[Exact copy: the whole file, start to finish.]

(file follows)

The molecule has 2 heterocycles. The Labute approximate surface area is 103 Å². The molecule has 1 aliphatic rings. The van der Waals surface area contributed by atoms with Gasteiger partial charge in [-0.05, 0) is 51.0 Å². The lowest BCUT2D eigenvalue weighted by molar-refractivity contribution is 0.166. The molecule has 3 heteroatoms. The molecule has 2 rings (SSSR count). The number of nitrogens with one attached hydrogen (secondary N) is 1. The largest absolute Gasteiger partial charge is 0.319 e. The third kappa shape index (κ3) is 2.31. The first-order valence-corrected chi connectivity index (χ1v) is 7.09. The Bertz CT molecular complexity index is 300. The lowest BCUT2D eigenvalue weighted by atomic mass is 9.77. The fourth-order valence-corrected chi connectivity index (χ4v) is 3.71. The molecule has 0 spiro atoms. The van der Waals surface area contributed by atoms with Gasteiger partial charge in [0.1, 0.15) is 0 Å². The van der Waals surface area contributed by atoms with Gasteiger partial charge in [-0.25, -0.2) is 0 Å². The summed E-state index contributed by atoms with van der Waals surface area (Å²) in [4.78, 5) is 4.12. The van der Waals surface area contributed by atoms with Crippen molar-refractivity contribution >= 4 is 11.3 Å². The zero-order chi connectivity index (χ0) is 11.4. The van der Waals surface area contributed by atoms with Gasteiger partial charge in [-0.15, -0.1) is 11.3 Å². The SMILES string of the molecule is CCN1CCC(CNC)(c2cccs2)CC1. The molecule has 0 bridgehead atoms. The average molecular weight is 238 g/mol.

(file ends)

The molecule has 2 heterocycles. The Labute approximate surface area is 103 Å². The molecule has 1 aliphatic rings. The van der Waals surface area contributed by atoms with Gasteiger partial charge in [-0.05, 0) is 51.0 Å². The lowest BCUT2D eigenvalue weighted by molar-refractivity contribution is 0.166. The molecule has 3 heteroatoms. The molecule has 2 rings (SSSR count). The number of nitrogens with one attached hydrogen (secondary N) is 1. The largest absolute Gasteiger partial charge is 0.319 e. The third kappa shape index (κ3) is 2.31. The first-order valence-corrected chi connectivity index (χ1v) is 7.09. The Bertz CT molecular complexity index is 300. The lowest BCUT2D eigenvalue weighted by atomic mass is 9.77. The fourth-order valence-corrected chi connectivity index (χ4v) is 3.71. The molecule has 0 spiro atoms. The van der Waals surface area contributed by atoms with Gasteiger partial charge in [0.1, 0.15) is 0 Å². The van der Waals surface area contributed by atoms with Gasteiger partial charge in [-0.25, -0.2) is 0 Å². The summed E-state index contributed by atoms with van der Waals surface area (Å²) in [4.78, 5) is 4.12. The van der Waals surface area contributed by atoms with Crippen molar-refractivity contribution >= 4 is 11.3 Å². The zero-order chi connectivity index (χ0) is 11.4. The van der Waals surface area contributed by atoms with Gasteiger partial charge in [-0.15, -0.1) is 11.3 Å². The SMILES string of the molecule is CCN1CCC(CNC)(c2cccs2)CC1. The molecule has 0 bridgehead atoms. The average molecular weight is 238 g/mol.